You’re headed home from work on Independence Avenue with the wind in your hair, wondering how long you can use your motorcycle to commute before you’ll have to store it again for the winter. You barely had time to consider how fast this summer has flown by before you watch a McDonald’s drink cup drift into your lane, catch a breeze, and bounce off of your helmet. You shake your head, thankful that it was empty (this time), and wondering why most drivers can’t think for anyone but themselves.
Five Common Ways Speeding Cars Cause Motorcycle Crashes
In addition to rear-ending a bike or striking a motorcyclist head-on in an intersection, there are many ways drivers can seriously injure bikers even as they travel side by side on Kansas City highways. Here are a few common ways passing cars can be devastating for bikers on the expressway:
- Distractions. Cell phones and drowsy driving are a leading cause of all car accidents, but if a driver drifts into a neighboring lane and strikes a motorcyclist, the consequences are likely to be fatal for the biker. Even if the biker is able to avoid a sideswipe crash, he may lose control of his bike and skid off of the highway.
- Mirrors. A car’s mirrors may prevent many accidents, but drivers often don’t realize how far their exterior mirrors stick out from the vehicle. Coming too close to another car will mean the loss of your mirror, but hitting a cyclist with a mirror may mean the loss of a hand or an arm.
- Overtaking. Drivers are not supposed to use any portion of a biker’s lane when passing, but cars often assume that any space the biker is not using is “fair game” when overtaking. As a result, drivers may swerve out from behind the biker too quickly or cut too closely in front when merging.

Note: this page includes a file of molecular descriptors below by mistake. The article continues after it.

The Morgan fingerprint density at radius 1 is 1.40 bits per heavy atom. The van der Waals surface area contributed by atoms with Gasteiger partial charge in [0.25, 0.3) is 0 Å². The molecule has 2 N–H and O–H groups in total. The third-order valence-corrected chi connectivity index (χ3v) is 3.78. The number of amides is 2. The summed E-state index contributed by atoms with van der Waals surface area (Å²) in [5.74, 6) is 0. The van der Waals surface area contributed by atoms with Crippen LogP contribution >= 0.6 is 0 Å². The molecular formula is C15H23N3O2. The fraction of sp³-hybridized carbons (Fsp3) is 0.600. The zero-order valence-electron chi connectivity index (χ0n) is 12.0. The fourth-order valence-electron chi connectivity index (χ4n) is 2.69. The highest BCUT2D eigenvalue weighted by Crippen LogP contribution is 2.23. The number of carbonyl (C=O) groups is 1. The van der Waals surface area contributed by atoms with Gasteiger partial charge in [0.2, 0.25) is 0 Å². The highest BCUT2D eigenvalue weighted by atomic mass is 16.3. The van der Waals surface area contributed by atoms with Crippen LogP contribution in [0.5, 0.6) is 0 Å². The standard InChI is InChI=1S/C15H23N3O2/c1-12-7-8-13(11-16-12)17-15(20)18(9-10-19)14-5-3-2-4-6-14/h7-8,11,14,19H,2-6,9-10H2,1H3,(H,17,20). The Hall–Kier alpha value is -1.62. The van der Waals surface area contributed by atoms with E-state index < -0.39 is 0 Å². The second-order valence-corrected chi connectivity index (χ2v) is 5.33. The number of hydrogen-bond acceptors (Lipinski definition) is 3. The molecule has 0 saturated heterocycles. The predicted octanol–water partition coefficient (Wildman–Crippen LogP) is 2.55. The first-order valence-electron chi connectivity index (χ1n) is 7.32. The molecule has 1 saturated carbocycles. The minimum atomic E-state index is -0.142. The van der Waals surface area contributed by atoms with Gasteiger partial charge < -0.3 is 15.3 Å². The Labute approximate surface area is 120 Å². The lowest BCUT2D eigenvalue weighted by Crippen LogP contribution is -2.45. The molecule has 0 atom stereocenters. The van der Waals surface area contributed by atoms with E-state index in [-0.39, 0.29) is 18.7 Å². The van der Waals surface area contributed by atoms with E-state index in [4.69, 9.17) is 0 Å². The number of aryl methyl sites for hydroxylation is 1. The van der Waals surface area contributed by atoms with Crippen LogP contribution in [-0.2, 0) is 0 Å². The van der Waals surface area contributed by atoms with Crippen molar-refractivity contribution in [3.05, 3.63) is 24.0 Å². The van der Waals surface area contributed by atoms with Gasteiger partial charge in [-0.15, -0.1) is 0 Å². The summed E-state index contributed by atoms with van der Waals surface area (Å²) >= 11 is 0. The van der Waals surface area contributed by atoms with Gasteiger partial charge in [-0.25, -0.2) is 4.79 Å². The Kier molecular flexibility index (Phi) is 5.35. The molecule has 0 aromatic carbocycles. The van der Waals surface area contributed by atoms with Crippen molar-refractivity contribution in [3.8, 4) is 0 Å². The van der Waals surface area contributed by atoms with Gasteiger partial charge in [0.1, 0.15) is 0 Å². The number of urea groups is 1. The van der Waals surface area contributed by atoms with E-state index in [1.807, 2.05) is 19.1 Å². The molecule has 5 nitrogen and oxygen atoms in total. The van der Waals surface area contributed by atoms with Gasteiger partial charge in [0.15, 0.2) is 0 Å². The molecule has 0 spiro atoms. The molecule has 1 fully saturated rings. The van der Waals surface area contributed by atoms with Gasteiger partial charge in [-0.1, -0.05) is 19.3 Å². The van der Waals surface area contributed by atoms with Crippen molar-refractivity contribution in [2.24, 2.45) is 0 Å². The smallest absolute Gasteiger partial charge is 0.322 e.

- Speeding. Cars can cause bikers to crash even when they do not make contact with the motorcycle. A speeding car traveling next to a biker generates a sudden gust of wind—and the larger the vehicle, the harder it is for the biker to maintain control.
- Garbage. Although it is illegal to do so, many drivers still throw garbage and other objects out of their car windows as they speed down the highway. At the very least, this creates road debris that the biker will have to swerve suddenly to avoid; at worst, the object could fly into the motorcyclist’s face, obscuring his vision or knocking him off of his bike.
Attorney James Roswold knows all too well the difficulties bikers face on the roads—and that includes pursuing an accident claim. In his book, The Devil’s Advocate: a Biker’s Guide to Accidents & Injuries, he explains how motorcyclists are often blamed for bike accidents, and what injured bikers can do to protect their rights. Click the link on this page to begin reading!